For as long as I can remember I’ve been fascinated with baseball statistics. As a teenager in the 1980s I spent hours poring over the stats published every week in the Sunday paper. One year, my brother and I got Strat-O-Matic Baseball for Christmas. We each picked a couple teams to manage (and we shared the Royals, of course) and played a season. We made trades with the other teams--somehow the other GMs never caught on to our tricks. For a pair of central Kansas farm boys, this was about as close to real Major League Baseball as we thought we'd ever get.
Somewhere along the line I heard about this new thing called Rotisserie League Baseball. Although it sounded interesting, I couldn't participate at the time. But one of these days, I told myself, I’ll join a league.
The years came and went, and I always seemed to be busy with other things. In the back of my mind I still planned to join a fantasy league one day. Maybe next year. Maybe when my workload settles down. Maybe when the baby gets a little older. Maybe later.
Now I’m 45 years old with four kids--including a new baby--and a growing realization that things will never settle down. And my doctor says if I don’t get my blood pressure under control I’ll have a heart attack. This is probably not the time to add a time-consuming new hobby.
But when I saw Gopherballs’ Fantasy Baseball Clearinghouse Post 2014 last week, I decided to put my name in. The fanpost was a week old; I was probably too late to get into a league, but it would be a nice symbolic first step. Maybe next year I’d actually participate.
So I had mixed emotions when I saw the email on Monday asking me if I was still interested. To my surprise and horror, I saw my fingers reply that I was. This was the tipping point. There would be no more maybe next year. Within an hour I had the official invite to the Royals Review American League Only Ross Gload Memorial League. The teenaged me would not have imagined I would ever move in such lofty circles.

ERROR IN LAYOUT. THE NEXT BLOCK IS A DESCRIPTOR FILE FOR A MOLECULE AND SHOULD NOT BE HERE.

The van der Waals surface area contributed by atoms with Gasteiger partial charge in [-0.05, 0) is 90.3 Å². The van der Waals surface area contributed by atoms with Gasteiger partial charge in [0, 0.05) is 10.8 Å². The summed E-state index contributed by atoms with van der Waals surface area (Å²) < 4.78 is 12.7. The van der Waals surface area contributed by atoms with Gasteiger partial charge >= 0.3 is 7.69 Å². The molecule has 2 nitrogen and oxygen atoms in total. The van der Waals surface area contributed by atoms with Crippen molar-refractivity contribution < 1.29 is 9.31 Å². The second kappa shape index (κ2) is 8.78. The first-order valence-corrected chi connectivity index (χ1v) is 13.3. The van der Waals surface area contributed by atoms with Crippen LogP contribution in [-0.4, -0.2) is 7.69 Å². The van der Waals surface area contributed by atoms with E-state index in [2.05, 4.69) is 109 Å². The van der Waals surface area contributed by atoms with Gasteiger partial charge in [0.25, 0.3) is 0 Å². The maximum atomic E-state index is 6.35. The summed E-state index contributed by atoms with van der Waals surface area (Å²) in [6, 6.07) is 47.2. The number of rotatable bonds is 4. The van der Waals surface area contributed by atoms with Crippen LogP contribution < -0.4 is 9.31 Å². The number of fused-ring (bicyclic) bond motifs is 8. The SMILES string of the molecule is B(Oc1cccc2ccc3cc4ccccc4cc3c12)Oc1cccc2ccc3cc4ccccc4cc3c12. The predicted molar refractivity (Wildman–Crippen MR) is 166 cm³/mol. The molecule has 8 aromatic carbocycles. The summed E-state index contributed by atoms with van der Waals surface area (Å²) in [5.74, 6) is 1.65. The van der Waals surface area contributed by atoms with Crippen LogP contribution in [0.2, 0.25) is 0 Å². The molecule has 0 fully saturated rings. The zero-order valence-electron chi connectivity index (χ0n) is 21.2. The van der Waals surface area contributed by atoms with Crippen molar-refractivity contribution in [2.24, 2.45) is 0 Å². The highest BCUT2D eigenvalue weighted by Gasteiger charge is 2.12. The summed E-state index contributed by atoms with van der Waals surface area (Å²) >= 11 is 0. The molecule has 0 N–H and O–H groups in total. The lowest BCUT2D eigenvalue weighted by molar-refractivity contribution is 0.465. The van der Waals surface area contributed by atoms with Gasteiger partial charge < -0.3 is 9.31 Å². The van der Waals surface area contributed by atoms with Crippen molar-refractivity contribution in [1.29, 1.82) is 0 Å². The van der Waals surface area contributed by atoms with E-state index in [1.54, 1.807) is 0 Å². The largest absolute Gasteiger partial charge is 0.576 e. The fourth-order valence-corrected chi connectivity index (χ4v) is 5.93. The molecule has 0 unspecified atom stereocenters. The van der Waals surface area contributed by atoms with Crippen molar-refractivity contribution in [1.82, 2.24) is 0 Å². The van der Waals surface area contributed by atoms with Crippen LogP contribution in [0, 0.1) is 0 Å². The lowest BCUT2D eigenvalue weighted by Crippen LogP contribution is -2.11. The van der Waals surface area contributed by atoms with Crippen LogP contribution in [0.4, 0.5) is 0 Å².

Meanwhile, I had work to do. The draft loomed on Thursday. I had three days to learn the rules of rotisserie baseball and put together a team.
There was a time when I would have poured myself into the minutiae of the game, stayed up halfway through the night comparing hitters’ OBP and home runs, pitchers’ ERA and strikeouts, until I had a good idea of who I wanted in each round, and who I expected to be available.
But considering the doctor’s warning, I decided not to lose any sleep over the fact that I’m not prepared for any of this. If I spent all night making my list, I’d probably base it on a bunch of wrongheaded assumptions and end up with a team full of the wrong players. And that’s something I could accomplish with a fraction of the effort.
The first order of business was to name my team. As a reminder to myself that I’m not going to stress about the team’s performance, I’ve chosen to name it Lost Cause.
I'm keeping this journal to document my rookie season of fantasy league baseball. I don't expect to contend for the league championship, but I do plan to enjoy the ride.